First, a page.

Our captain has to follow instructions and ensure that all safety precautions have been followed. He is a very educated man – born in Poland, attended Trinity School in Hull. He joined the Canadian Pacific Steamship Company as Navigating Cadet Officer sailing carriers, bulk containers and tankers. Then he did further studies at Hull College of Nautical Studies. Following more studies at the City of London Polytechnic he obtained his Master’s Cetificate of Competencyand was also successful in the Associateship Examinations of the Institute of Chartered Shipbrokers. With a downturn in shipping in 1986, he took voluntary redundancy and did a Bachelor of Science Degree (honours) in Maritime Studies at the University of Wales, Cardiff. In the meantime, he held posts on cross channel passenger and freight ferries and as a Master of a tanker running vegetable oils between U.K. and the continent.
He then studied law at the College of Law in York, then trained qualified and practised as a solicitor in a law firm in London specialising in Admiralty, shipping and shipping finance law. The call of the sea proved too strong and he returned to passenger shipping in 1996.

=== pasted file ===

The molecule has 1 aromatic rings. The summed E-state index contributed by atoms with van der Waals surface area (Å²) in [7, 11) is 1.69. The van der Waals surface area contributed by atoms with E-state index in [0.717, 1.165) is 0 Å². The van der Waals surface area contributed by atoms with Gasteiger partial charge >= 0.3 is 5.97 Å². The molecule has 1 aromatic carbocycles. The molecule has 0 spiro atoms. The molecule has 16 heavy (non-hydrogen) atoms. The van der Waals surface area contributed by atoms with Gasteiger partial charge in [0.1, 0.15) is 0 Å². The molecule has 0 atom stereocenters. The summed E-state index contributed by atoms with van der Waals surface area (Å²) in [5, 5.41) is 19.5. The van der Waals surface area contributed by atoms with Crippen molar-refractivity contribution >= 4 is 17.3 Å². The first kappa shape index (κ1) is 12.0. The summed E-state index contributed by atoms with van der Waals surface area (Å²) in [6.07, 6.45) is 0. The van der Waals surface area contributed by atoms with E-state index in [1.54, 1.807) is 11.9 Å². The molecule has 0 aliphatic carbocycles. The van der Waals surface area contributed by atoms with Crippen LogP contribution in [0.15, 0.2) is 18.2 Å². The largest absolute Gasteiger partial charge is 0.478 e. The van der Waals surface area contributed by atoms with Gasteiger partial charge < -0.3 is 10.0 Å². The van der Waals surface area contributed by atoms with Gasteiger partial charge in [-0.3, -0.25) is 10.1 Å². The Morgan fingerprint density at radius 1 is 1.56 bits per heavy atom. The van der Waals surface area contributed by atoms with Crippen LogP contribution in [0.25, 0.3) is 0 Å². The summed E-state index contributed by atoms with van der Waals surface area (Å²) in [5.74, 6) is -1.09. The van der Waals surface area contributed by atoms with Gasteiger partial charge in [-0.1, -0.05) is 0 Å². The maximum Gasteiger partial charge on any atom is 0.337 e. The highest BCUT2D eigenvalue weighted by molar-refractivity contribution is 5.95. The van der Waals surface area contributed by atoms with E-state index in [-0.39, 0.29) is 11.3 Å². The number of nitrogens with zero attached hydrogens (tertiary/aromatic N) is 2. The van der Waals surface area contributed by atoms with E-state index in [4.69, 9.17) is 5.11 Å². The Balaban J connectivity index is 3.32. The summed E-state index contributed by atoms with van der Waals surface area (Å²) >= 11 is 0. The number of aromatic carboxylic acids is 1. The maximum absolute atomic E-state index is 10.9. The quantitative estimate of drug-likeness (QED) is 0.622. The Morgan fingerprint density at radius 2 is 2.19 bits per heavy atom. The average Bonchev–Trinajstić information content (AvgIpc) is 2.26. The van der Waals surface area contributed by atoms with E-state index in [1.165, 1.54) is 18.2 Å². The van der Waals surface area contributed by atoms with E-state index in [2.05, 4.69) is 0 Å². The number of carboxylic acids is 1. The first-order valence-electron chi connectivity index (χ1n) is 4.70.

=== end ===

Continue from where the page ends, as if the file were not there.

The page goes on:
The other day we went to a classical recital. It really was a bit too high-brow for me and out of my league. Susan, you may relate to some of these. Yukiko was on the piano and Lianna was on the flute. Absolutely great artists – out of Trinity College, London. They played Badinerie and Jesu Joy of Man’s Desiring by Bach and then they lost me.
Yates – Fire Island (2nd Mvt)
Ravel Pavanne Pair Une Infante Defunte
Piazzolla – histoire du Tango – Café 1920 and Nightclub 1960.

Another first class performance we saw was a whole hour show by an international vocalist called Anita Louise Combe. She played in the current West End production of “Chicago” opposite David Hasselhoff.

John and I have begun “Bridge” lessons. I doubt if we will last too long as I talk too much and everyone is so serious. I have been attending line dancing to keep a bit fit too.

We had a day in Sharm el Sheik – did the “Old Markets” because our St Catherine trip into the Sinai Desert was cancelled because of too many cruise ships in at the same time and it was a special feast day. After the markets we caught a cab to Namaa Bay, which is the Arabian Riviera for foreigners vacationing. Toni Blair used to holiday here. We couldn’t swim as a German lady had been taken by a shark the previous day and the beaches were closed.

Today we were supposed to be seeing the Pyramids and the Sphinx but our anchor was fouled up with some wire and so we crawled along at low speed and missed our berth in Suez – very disappointing. We are now traversing the Suez Canal and will be until 7pm this evening.
Happy travels

Posted by BerylB 06:53 Comments (2)